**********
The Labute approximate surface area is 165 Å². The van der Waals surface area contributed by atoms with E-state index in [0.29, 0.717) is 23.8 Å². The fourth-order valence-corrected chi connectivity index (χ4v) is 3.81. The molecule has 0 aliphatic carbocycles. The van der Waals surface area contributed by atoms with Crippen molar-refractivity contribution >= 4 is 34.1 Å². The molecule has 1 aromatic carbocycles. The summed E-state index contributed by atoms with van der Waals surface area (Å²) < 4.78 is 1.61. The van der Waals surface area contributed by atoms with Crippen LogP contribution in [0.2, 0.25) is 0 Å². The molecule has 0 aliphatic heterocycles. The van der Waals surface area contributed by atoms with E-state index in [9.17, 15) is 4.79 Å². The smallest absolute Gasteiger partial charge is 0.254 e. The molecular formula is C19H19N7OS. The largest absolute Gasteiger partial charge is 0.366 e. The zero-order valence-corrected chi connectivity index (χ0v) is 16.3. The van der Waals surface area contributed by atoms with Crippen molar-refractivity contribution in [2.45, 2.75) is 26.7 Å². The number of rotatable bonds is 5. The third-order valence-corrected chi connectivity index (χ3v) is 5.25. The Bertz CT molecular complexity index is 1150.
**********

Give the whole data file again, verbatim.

The Labute approximate surface area is 165 Å². The van der Waals surface area contributed by atoms with E-state index in [0.29, 0.717) is 23.8 Å². The fourth-order valence-corrected chi connectivity index (χ4v) is 3.81. The molecule has 0 aliphatic carbocycles. The van der Waals surface area contributed by atoms with Crippen molar-refractivity contribution >= 4 is 34.1 Å². The molecule has 1 aromatic carbocycles. The summed E-state index contributed by atoms with van der Waals surface area (Å²) < 4.78 is 1.61. The van der Waals surface area contributed by atoms with Crippen LogP contribution in [0.2, 0.25) is 0 Å². The molecule has 0 aliphatic heterocycles. The van der Waals surface area contributed by atoms with E-state index in [9.17, 15) is 4.79 Å². The smallest absolute Gasteiger partial charge is 0.254 e. The molecular formula is C19H19N7OS. The largest absolute Gasteiger partial charge is 0.366 e. The zero-order valence-corrected chi connectivity index (χ0v) is 16.3. The van der Waals surface area contributed by atoms with Crippen molar-refractivity contribution in [2.45, 2.75) is 26.7 Å². The number of rotatable bonds is 5. The third-order valence-corrected chi connectivity index (χ3v) is 5.25. The Bertz CT molecular complexity index is 1150.